Will North Korea cut a nuclear deal before Obama arrives?

As Beijing talks stall, analysts say North Korea may be waiting for a gesture from Barack Obama once he assumes the presidency.

US nuclear envoy Christopher Hill this week is making what may be the final effort of his search for a lasting deal on North Korea's nuclear program in the latest round of six-party talks in Beijing.

No one, including Mr. Hill, predicts success as he attempts to get North Korea to agree in writing to what North Korean diplomats have said they will never do: permit inspectors to take material from the North's nuclear site at Yongbyon for scrutiny outside the country.

Hill, entering the talks on Monday, acknowledged negotiations will be "difficult" but insisted, "We all know what we're supposed to get accomplished."

North Korea's chief envoy Kim Kye- gwan may not share the same understanding on "sampling."

That word has come up repeatedly of late with Hill saying North Korea verbally agreed in October to allow sampling before President Bush ordered removal of North Korea from the US list of nations sponsoring terrorism.

Hill sought an understanding with Mr. Kim in Singapore last weekend, but Kim said, "we need more discussions."

Choi Jin-wook, senior fellow at the Korean Institute of National Unification, says that North Korea wants to put off further moves until after Barack Obama's inauguration on Jan. 20.

Analysts say North Korea is hoping that Mr. Obama will send a high-level envoy to North Korea – a gesture of respect that might encourage progress.

Paik Hak-soon, director of North Korean studies at the Sejong Institute, says hard-liners in Washington are responsible for raising the issue of "sampling," which he says did not come up before October.

As for Hill's current mission, Lee Jong- min, dean of international studies at Yonsei University, says "chances are slim to none" for a last-minute breakthrough.

He believes North Korea's refusal to deal with Japan at this week's talks may alone make a deal impossible.

"They've thrown a monkey wrench," says Mr. Lee, calling North Korea's rejection of Japan a device "to deflect responsibility" for the failure of the talks.

North Korea's ostensible reason for refusing to talk to Japan is Japan's refusal to join the other negotiating partners – China, the US, Russia, and South Korea – in sending oil or other energy aid promised in tandem with disablement of the North's nuclear facilities at Yongbyon.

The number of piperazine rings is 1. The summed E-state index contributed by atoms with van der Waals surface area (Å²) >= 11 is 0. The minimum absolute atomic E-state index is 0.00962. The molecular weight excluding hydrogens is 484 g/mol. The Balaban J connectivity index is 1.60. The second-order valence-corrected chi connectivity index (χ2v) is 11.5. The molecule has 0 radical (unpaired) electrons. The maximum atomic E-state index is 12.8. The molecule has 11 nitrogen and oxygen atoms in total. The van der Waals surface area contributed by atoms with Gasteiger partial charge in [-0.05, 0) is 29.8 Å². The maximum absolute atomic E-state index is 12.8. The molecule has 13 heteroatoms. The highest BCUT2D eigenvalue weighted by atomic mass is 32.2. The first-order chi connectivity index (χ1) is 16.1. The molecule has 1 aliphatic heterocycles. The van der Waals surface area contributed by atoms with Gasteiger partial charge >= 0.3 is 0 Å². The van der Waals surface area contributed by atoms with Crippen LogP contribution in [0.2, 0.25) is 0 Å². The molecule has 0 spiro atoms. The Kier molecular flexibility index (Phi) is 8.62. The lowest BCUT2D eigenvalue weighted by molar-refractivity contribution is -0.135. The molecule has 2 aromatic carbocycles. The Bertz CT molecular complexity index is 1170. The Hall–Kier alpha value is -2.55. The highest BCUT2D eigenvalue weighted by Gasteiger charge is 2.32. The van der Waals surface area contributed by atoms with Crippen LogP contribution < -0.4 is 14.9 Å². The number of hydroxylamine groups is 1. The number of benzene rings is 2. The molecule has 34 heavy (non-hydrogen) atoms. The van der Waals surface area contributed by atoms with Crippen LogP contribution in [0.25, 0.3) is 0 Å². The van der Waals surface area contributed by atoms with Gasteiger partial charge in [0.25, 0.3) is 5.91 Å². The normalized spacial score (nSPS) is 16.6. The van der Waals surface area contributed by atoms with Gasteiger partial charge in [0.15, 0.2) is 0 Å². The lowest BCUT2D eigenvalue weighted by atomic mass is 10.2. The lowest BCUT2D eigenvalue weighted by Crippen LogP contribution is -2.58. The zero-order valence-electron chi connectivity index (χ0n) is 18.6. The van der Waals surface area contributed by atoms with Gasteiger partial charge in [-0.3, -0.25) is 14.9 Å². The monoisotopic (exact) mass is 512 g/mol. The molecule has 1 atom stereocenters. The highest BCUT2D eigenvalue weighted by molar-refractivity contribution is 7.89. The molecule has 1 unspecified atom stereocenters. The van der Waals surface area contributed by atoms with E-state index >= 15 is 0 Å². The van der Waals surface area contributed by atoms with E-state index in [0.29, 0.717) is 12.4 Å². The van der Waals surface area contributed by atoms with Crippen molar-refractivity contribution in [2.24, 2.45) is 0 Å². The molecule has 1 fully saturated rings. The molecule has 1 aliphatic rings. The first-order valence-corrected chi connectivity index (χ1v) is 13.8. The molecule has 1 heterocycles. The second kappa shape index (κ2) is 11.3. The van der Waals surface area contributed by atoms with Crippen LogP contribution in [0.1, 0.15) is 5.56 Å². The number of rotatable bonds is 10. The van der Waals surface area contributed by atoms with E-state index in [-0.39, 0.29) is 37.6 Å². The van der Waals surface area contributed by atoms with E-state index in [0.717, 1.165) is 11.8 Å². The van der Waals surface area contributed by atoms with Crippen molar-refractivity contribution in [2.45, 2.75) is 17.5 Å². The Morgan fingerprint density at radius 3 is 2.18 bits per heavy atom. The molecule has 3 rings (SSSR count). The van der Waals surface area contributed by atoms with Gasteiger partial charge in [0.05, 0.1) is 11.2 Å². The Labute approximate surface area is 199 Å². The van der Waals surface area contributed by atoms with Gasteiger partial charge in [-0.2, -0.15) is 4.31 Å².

Japan says North Korea must account for all the Japanese believed to have been kidnapped from Japan more than 25 years ago, not just the 13 already acknowledged. North Korea says there are no more.

Frustration in the talks parallels mounting difficulties between North and South Korea, climaxed by North Korea's sharply curtailing access to the Kaesong economic complex about 40 miles north of Seoul.

North Korea hasn't halted operations at the complex's 88 factories, which employ 36,000 North Koreans, but has cut the number of South Korean managers and technicians with access to the zone from 1,600 to 800. North Korea has also curtailed truck traffic, reducing sales by 20 percent, say South Korean executives.

Yoo Chang-keun, vice chairman of the complex and president of a factory, says "no political agenda" need be linked to the complex.

He blames denial of access on a campaign by North Korean defectors to shower the North with leaflets dropped from balloons launched just below the demilitarized zone. Under government pressure, one group suspended drops. Another, the Christian Defectors Association, hasn't.

Lee Min-bok, a North Korean defector, calls the leaflet drops "psychological warfare" and cites North Korean rage as proof of hitting their targets.

"The North Korean soldiers are gathering the leaflets," says retired Army col. Choi Hyo-wan. "That means the North Korean people are picking them up."

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